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Sixty seconds on . . . waste PPE

BMJ 2021; 372 doi: https://doi.org/10.1136/bmj.n77 (Published 11 January 2021) Cite this as: BMJ 2021;372:n77

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  1. Gareth Iacobucci
  1. The BMJ

Waste not, want not?

Absolutely. And with such a high volume of used personal protective equipment (PPE) piling up across the globe, one Indian fashion designer has decided to put her skills to good use by turning PPE offcuts into mattresses for patients with covid-19.

How did that idea spring up?

Lakshmi Menon had the brainwave after hearing that covid care centres in the Indian state of Kerala were finding it hard to source mattresses because they had to be incinerated every time a patient was discharged. The Guardian reported1 how she decided to turn plastic offcuts from factories that make PPE into mattresses that are now being used in covid centres.

She’s clearly not asleep on the job

Not likely. India is thought to be the second largest PPE manufacturer in the world, and the country’s textile ministry estimates that manufacturers are producing 4.5m pieces of PPE a day.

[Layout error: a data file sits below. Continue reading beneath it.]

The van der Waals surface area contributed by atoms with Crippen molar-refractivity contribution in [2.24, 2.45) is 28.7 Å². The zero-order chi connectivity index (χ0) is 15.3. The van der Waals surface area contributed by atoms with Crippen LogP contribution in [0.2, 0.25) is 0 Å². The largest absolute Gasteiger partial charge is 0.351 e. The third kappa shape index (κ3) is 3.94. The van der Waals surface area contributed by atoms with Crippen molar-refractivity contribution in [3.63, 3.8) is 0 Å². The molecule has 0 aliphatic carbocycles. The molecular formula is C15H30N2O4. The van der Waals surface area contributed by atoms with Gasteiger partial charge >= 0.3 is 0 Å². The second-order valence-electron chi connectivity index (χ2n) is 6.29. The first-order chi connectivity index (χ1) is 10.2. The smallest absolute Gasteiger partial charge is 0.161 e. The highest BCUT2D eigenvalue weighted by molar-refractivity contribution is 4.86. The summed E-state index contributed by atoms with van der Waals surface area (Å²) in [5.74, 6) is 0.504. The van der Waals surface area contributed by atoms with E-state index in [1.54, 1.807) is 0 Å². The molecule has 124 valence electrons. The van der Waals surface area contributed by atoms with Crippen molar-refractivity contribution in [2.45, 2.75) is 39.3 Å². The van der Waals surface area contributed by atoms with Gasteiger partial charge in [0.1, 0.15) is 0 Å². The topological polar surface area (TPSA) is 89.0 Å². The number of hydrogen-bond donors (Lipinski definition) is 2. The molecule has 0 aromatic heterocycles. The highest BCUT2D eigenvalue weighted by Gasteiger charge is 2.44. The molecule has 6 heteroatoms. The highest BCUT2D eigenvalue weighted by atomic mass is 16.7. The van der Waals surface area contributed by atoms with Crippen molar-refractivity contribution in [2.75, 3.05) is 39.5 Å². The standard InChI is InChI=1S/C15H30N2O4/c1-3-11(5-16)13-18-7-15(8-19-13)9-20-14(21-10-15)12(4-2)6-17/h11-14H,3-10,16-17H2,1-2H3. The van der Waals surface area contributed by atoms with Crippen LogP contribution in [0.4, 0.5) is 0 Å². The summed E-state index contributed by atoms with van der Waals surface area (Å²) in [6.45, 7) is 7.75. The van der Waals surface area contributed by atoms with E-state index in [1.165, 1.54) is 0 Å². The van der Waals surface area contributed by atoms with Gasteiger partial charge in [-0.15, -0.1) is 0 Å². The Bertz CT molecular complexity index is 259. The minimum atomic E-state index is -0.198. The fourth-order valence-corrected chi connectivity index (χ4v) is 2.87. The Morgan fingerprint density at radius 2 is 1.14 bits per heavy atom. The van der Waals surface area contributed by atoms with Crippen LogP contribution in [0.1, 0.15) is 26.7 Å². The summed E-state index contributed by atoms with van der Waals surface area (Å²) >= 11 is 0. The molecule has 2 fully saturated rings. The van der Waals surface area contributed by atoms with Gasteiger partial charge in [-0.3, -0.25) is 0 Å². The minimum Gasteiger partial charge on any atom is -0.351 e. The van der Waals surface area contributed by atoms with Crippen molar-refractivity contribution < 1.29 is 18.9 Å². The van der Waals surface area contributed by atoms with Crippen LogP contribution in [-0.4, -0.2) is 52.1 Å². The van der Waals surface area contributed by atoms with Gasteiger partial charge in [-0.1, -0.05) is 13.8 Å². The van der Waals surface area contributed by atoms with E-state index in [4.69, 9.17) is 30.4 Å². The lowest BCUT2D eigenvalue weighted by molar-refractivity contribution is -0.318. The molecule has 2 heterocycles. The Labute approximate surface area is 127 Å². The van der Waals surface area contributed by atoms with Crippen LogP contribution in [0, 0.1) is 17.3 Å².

That’s a lot of mattresses

Indeed. Menon’s shayya—which translates as mattresses in Sanskrit—has been widely taken up across Kerala, and she is also working with non-governmental organisations to provide shayyas to homeless shelters and rough sleepers. The United Nations has even added the shayya to a list of innovative ideas that can be easily replicated.

That’s sew good to hear. Do we know of other innovative uses for PPE waste?

Yes we do. In Wales, for example, scientists at Swansea University are researching a new technique to recycle single use covid facemasks, plastic aprons, and visors into green fuel by using sunlight to break the items down into hydrogen.2

What about reusing PPE in clinical settings?

Public Health England actually gave guidance last April that recommended reusing PPE in the face of shortages. But doctors and others expressed safety concerns.3

References

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